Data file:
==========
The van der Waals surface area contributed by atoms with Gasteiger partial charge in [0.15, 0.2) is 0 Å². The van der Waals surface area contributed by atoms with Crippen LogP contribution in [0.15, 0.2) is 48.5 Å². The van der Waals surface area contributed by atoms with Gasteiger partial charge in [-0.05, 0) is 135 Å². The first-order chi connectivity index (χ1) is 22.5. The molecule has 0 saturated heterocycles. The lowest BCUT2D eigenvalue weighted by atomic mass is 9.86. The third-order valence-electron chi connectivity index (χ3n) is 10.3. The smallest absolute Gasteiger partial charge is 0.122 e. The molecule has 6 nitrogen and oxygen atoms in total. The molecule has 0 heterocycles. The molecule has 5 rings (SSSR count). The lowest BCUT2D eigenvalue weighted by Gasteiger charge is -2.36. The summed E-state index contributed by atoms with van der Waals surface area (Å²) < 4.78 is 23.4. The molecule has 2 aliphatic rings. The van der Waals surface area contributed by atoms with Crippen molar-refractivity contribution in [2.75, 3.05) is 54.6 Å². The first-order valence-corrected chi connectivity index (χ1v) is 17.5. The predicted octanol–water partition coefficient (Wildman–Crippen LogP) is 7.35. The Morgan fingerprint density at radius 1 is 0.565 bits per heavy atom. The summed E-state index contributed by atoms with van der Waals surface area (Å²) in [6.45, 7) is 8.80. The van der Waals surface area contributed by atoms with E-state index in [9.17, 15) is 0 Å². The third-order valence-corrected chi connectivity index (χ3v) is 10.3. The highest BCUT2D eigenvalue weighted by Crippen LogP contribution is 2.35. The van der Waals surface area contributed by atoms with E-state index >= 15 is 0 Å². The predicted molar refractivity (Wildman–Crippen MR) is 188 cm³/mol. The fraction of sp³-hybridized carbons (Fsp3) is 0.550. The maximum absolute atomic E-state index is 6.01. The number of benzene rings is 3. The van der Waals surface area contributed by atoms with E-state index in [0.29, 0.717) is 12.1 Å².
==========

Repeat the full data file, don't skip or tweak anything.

The van der Waals surface area contributed by atoms with Gasteiger partial charge in [0.15, 0.2) is 0 Å². The van der Waals surface area contributed by atoms with Crippen LogP contribution in [0.15, 0.2) is 48.5 Å². The van der Waals surface area contributed by atoms with Gasteiger partial charge in [-0.05, 0) is 135 Å². The first-order chi connectivity index (χ1) is 22.5. The molecule has 0 saturated heterocycles. The lowest BCUT2D eigenvalue weighted by atomic mass is 9.86. The third-order valence-electron chi connectivity index (χ3n) is 10.3. The smallest absolute Gasteiger partial charge is 0.122 e. The molecule has 6 nitrogen and oxygen atoms in total. The molecule has 0 heterocycles. The molecule has 5 rings (SSSR count). The lowest BCUT2D eigenvalue weighted by Gasteiger charge is -2.36. The summed E-state index contributed by atoms with van der Waals surface area (Å²) < 4.78 is 23.4. The molecule has 2 aliphatic rings. The van der Waals surface area contributed by atoms with Crippen molar-refractivity contribution in [2.75, 3.05) is 54.6 Å². The first-order valence-corrected chi connectivity index (χ1v) is 17.5. The predicted octanol–water partition coefficient (Wildman–Crippen LogP) is 7.35. The Morgan fingerprint density at radius 1 is 0.565 bits per heavy atom. The summed E-state index contributed by atoms with van der Waals surface area (Å²) in [6.45, 7) is 8.80. The van der Waals surface area contributed by atoms with E-state index in [9.17, 15) is 0 Å². The third-order valence-corrected chi connectivity index (χ3v) is 10.3. The highest BCUT2D eigenvalue weighted by Crippen LogP contribution is 2.35. The van der Waals surface area contributed by atoms with E-state index >= 15 is 0 Å². The predicted molar refractivity (Wildman–Crippen MR) is 188 cm³/mol. The fraction of sp³-hybridized carbons (Fsp3) is 0.550. The maximum absolute atomic E-state index is 6.01. The number of benzene rings is 3. The van der Waals surface area contributed by atoms with E-state index in [0.29, 0.717) is 12.1 Å².